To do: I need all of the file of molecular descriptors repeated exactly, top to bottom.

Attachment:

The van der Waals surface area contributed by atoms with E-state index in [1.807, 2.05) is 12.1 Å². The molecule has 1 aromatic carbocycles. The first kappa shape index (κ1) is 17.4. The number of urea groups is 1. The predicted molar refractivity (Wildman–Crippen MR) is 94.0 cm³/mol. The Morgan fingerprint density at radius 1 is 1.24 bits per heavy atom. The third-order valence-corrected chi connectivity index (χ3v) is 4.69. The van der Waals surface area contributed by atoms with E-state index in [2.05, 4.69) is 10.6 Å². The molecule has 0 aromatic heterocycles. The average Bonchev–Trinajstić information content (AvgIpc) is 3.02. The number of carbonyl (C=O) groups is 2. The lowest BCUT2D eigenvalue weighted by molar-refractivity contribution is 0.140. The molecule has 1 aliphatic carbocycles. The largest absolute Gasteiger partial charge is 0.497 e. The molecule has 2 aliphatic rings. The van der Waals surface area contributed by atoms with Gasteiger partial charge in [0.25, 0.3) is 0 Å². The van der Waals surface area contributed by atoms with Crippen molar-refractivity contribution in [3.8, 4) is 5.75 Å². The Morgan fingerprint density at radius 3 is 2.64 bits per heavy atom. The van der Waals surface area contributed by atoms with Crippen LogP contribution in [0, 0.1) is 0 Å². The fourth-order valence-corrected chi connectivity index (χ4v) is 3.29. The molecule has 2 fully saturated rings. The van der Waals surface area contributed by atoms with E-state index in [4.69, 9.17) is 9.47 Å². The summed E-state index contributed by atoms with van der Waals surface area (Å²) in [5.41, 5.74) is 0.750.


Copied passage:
The van der Waals surface area contributed by atoms with E-state index in [1.807, 2.05) is 12.1 Å². The molecule has 1 aromatic carbocycles. The first kappa shape index (κ1) is 17.4. The number of urea groups is 1. The predicted molar refractivity (Wildman–Crippen MR) is 94.0 cm³/mol. The Morgan fingerprint density at radius 1 is 1.24 bits per heavy atom. The third-order valence-corrected chi connectivity index (χ3v) is 4.69. The van der Waals surface area contributed by atoms with E-state index in [2.05, 4.69) is 10.6 Å². The molecule has 0 aromatic heterocycles. The average Bonchev–Trinajstić information content (AvgIpc) is 3.02. The number of carbonyl (C=O) groups is 2. The lowest BCUT2D eigenvalue weighted by molar-refractivity contribution is 0.140. The molecule has 1 aliphatic carbocycles. The largest absolute Gasteiger partial charge is 0.497 e. The molecule has 2 aliphatic rings. The van der Waals surface area contributed by atoms with Gasteiger partial charge in [0.25, 0.3) is 0 Å². The van der Waals surface area contributed by atoms with Crippen molar-refractivity contribution in [3.8, 4) is 5.75 Å². The Morgan fingerprint density at radius 3 is 2.64 bits per heavy atom. The van der Waals surface area contributed by atoms with Crippen LogP contribution in [0, 0.1) is 0 Å². The fourth-order valence-corrected chi connectivity index (χ4v) is 3.29. The molecule has 2 fully saturated rings. The van der Waals surface area contributed by atoms with E-state index in [4.69, 9.17) is 9.47 Å². The summed E-state index contributed by atoms with van der Waals surface area (Å²) in [5.41, 5.74) is 0.750.